If we're to tackle climate change in any serious way, one thing is certain: We're going to need to leave a lot of fossil fuels in the ground. Even with technologies like carbon capture and storage, we're not going to stay within safe CO2 limits unless we do without some reserves.
The International Energy Agency says known fossil fuel deposits contain the equivalent of 2,860 gigatons of carbon dioxide. To keep global temperatures from rising no more than 2°C--the level set by various international agreements--we can only afford to emit about a third of that, or 1,000 gigatons.
The big oil and gas companies don't even dispute this, at least not in public. Rather, they say government restrictions on drilling aren't likely in the foreseeable future, and that we need fossil fuels anyway. ExxonMobil put it this way in a recent message to investors:
Our Outlook for Energy does not envision the “low carbon scenario” advocated by some because the costs and the damaging impact to accessible, reliable and affordable energy resulting from the policy changes such a scenario would produce are beyond those that societies, especially the world’s poorest and most vulnerable, would be willing to bear, in our estimation.
Similarly, Shell writes:
...changes in regulatory priorities could well be relatively sudden. However, because of the long-lived nature of the infrastructure and many assets in the energy system, any transformation will inevitably take decades. This is in addition to the growth in energy demand that will likely to continue until mid-century, and possibly beyond.
The debate is at cross-purposes. Environmental groups and agencies like the IEA point to what scientists say there are the physical limits for the atmosphere. Oil companies say the science doesn't matter, because we need the stuff anyway and there is no alternative. It's the sort of argument that could go on for years, unless, of course, investors intervene.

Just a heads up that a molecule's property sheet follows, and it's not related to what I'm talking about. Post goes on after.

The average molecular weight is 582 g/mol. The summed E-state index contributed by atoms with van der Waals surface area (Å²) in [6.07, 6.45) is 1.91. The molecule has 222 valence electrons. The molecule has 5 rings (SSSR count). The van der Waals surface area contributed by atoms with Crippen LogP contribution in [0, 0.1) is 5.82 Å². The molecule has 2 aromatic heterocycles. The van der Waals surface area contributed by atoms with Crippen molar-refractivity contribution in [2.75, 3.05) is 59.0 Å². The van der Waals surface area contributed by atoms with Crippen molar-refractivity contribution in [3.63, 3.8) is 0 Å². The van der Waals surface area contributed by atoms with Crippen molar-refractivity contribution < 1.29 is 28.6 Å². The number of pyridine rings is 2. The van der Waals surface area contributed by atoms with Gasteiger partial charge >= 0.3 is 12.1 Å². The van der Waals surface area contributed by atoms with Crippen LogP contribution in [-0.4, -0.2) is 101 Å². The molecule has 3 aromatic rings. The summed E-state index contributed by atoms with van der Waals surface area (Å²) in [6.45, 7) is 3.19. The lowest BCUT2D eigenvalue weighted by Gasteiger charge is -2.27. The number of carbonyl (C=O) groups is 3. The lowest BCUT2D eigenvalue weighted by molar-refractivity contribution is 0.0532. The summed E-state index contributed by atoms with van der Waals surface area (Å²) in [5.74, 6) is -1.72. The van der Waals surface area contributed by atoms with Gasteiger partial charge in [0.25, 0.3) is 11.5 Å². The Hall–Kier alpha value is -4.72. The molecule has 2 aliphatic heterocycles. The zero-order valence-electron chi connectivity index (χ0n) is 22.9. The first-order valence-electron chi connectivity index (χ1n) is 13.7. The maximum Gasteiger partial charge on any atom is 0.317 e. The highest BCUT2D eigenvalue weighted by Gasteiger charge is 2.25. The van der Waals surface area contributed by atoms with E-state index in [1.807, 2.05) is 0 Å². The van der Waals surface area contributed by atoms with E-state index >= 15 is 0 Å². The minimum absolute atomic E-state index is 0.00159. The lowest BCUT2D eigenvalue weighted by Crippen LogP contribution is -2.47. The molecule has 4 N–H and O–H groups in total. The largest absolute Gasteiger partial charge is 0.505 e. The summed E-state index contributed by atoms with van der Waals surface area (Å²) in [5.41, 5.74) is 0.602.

Reading the latest analysis from Carbon Tracker, a campaign group, could sway a few fund managers. The report says $1.1 trillion in oil investments in harder-to-reach reserves, such as the Arctic and deepwater offshore, could become cost prohibitive by 2025 without an oil price of at least $95 a barrel, and that some reserves will require prices of $120-$150 per barrel to justify removing them from the ground. Given a 360 gigaton CO2 budget for oil between 2013 and 2050, its says only barrels costing a break-even $60--or $75 on the open market--will be viable. Effectively, that means only conventional oil production, not the more risky projects many majors (particularly publicly-listed companies) are now pursuing.
Alberta, the province in Canada that is the center of the oil sands extraction boom, has the most oil in the $95-plus per barrel range. It accounts for $400 billion of the $1.1 trillion at risk. "The oil sands of Alberta remain the prime candidate for avoiding high cost projects. The isolated nature of the market with uncertainty over export routes and cost inflation brings risk," the report says.
What's changed in the last year or two is that we've gone from saying fossil fuels are damaging to the atmosphere, to saying how much fossil fuel is really too much. The danger is being quantified, and that potentially allows investors to treat the future as something tangible, rather than something distant and imaginary. If governments aren't going to intervene to halt climate change, perhaps the markets will.
[Image: Oil via Shutterstock]